Kenyan voters must vote six times to determine the political future of this country considered a democratic island in an unstable region, but which was also the scene of serious violence fifteen years ago. From the financial center to the slums of Nairobi, as well as in several regions of the country, long queues formed in the darkness in front of the polling stations, which opened at 6 am. “I got up early to come and choose my leader, who will bring about change. I have hope,” says Moses Otieno Onam, 29, in the middle of a joyful crowd in Kisumu, a large city in the west.
Presidential election in Kenya: Raila Odinga or William Ruto, who will succeed Uhuru Kenyatta?
The duel promises to be tight between the two main candidates for the presidency, figures of the political landscape: Raila Odinga, 77, veteran of the opposition now supported by power, faces William Ruto, 55 ans, vice-president who is seen as a challenger. The latter voted shortly after 6 a.m. in the village of Kosachei, in his stronghold in the Rift Valley. “This morning is D-Day,” commented this devout “born again” Christian after praying and slipping his ballot into the ballot box alongside his wife. “I want to ask all other voters (…) to vote consciously and decisively to choose the men and women who can move this country forward for the next five years,” Ruto added.
If neither of the two adversaries, who know each other well for having been allies in the past, obtains more than 50% of the vote, Kenya will experience a second round in a presidential election for the very first time. Whatever the outcome, the new president will mark history by not belonging to the Kikuyu community, the first in the country, which has controlled the top of the state for twenty years and from which the outgoing Uhuru Kenyatta comes – whom the Constitution prevented re-election after two terms.
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Voters must decide between a Luo (Odinga) and a Kalenjin (Ruto), two other important communities in the country. In this country historically marked by the tribal vote, some experts believe that this factor could fade this year in the face of economic challenges, as the soaring cost of living dominates people’s minds.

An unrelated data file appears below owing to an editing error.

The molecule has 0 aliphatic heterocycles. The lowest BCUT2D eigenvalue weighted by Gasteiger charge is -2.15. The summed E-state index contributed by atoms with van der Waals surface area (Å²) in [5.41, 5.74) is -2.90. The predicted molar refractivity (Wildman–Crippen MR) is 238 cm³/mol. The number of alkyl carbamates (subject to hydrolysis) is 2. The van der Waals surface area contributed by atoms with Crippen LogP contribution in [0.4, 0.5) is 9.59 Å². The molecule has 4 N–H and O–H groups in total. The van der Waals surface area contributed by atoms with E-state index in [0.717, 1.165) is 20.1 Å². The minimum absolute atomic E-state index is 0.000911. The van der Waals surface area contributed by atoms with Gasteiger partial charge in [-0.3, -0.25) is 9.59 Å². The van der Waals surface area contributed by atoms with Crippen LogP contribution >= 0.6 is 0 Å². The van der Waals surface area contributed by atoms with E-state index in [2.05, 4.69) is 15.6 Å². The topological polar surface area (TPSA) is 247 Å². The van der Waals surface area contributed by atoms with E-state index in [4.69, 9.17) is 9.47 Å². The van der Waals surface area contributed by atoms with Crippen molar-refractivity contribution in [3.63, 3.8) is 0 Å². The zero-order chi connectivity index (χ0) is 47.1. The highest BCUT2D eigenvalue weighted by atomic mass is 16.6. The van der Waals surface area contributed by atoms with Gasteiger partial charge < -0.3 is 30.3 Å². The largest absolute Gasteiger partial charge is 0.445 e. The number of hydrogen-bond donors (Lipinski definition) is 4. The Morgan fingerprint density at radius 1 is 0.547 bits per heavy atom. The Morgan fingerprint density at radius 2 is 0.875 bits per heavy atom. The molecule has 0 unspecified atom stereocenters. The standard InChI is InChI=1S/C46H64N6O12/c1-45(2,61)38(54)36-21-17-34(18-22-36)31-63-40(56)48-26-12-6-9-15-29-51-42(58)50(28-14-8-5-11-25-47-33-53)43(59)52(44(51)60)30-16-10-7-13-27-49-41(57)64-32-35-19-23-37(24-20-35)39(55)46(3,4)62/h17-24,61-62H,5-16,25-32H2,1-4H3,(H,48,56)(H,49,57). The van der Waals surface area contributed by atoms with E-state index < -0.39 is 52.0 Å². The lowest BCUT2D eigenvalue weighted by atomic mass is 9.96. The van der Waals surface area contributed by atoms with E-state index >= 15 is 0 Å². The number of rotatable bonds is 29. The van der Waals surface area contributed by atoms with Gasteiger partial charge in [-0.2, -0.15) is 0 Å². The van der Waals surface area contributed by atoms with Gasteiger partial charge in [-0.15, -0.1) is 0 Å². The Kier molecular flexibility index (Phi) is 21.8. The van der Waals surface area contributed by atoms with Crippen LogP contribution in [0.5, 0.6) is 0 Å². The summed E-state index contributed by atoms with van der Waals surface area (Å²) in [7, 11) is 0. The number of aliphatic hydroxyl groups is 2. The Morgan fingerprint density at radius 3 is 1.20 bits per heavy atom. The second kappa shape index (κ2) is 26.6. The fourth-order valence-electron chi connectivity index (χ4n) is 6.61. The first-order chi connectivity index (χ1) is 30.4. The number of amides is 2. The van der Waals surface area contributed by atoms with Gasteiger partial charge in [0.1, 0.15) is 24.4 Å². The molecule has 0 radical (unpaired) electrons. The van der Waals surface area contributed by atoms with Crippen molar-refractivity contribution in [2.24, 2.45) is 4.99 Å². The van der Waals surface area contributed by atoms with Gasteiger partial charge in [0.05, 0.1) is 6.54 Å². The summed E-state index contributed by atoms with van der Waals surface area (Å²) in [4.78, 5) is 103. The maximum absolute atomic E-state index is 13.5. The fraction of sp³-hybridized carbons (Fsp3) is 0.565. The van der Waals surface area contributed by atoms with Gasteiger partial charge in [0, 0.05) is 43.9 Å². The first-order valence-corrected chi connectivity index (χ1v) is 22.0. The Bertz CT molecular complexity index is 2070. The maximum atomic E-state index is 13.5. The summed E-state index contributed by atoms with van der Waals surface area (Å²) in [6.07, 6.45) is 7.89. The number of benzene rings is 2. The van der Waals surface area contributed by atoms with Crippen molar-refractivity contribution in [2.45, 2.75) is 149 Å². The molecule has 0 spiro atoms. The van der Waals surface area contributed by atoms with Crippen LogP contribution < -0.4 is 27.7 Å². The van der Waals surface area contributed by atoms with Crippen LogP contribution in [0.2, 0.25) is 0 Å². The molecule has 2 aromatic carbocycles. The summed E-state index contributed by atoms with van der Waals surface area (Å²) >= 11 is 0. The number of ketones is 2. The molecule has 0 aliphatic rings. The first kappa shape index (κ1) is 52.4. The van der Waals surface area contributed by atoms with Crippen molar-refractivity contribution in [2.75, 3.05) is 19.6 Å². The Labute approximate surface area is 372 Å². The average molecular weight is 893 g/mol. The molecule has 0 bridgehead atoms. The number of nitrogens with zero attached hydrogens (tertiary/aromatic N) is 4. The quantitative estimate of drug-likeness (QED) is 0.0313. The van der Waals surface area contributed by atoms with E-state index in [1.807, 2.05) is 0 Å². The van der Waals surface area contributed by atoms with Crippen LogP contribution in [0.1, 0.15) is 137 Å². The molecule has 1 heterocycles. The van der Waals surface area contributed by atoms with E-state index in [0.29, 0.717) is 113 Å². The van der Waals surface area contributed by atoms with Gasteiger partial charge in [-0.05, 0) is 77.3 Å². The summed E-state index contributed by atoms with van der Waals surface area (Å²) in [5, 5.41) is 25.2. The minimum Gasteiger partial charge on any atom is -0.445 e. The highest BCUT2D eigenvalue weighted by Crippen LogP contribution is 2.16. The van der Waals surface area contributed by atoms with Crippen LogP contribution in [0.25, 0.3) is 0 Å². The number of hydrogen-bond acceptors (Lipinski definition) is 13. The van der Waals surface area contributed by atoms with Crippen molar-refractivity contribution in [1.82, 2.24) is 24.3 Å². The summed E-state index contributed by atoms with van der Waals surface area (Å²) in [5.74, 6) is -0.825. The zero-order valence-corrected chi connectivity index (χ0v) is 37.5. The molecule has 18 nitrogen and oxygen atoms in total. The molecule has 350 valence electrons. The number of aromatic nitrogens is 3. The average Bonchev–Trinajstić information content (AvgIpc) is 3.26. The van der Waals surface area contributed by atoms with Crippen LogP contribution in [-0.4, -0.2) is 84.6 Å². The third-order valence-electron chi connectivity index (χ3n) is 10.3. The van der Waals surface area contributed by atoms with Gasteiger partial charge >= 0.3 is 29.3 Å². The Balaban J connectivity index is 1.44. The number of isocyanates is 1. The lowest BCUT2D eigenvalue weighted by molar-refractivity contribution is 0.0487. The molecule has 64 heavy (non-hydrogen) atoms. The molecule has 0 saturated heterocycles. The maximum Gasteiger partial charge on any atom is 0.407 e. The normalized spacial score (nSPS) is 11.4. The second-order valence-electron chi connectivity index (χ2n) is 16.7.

The pandemic, then the war in Ukraine, have hit this regional economic engine hard, which despite dynamic growth (7.5% in 2021) remains very corrupt and unequal. “We want jobs, jobs, jobs,” insisted Grace Kawira, a 32-year-old day laborer, at a meeting of William Ruto, who sets himself up as a defender of the “resourceful” and hammered home his ambition to “reduce the Cost of life “. Odinga has his promised to make Kenya “a dynamic and global economy”, composed of a single “great tribe”.
Specter of violence
Historically, the ethnic component has fueled electoral conflicts, as in 2007-2008, when Odinga’s contestation of the results led to inter-community clashes resulting in more than 1,100 deaths. Fifteen years have passed but the specter of this violence continues to hover. In 2017, dozens of people died in the crackdown on protests, after Odinga again challenged the results of the vote – ultimately overturned by the Supreme Court in a landmark ruling.
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“Kenya votes, East Africa holds its breath,” headlined The East African August 6. But the respected weekly added that “Kenya has made great strides in its democratic evolution, and is in fact regarded as a mature democracy by regional standards.”
Apart from rare incidents and an impressive flow of misinformation on social networks, the campaign was peaceful and the two favorites called for calm. Some 150,000 officers are to be deployed across the country, however. On Monday, life was going on in Nairobi, even if the capital seemed somewhat languid, due in particular to the closure of schools and the departure of many voters to their region of origin.
Diplomatic sources said they were hopeful that calm would prevail on voting day before insisting on the issue of speed in the publication of the results in this country marked by suspicion of fraud. The Electoral Commission, under extreme pressure and which had to cancel four local elections on Monday due in particular to problems printing the ballots, has until August 16 to announce the results. The approximately 46,000 polling stations must close at 17 hours.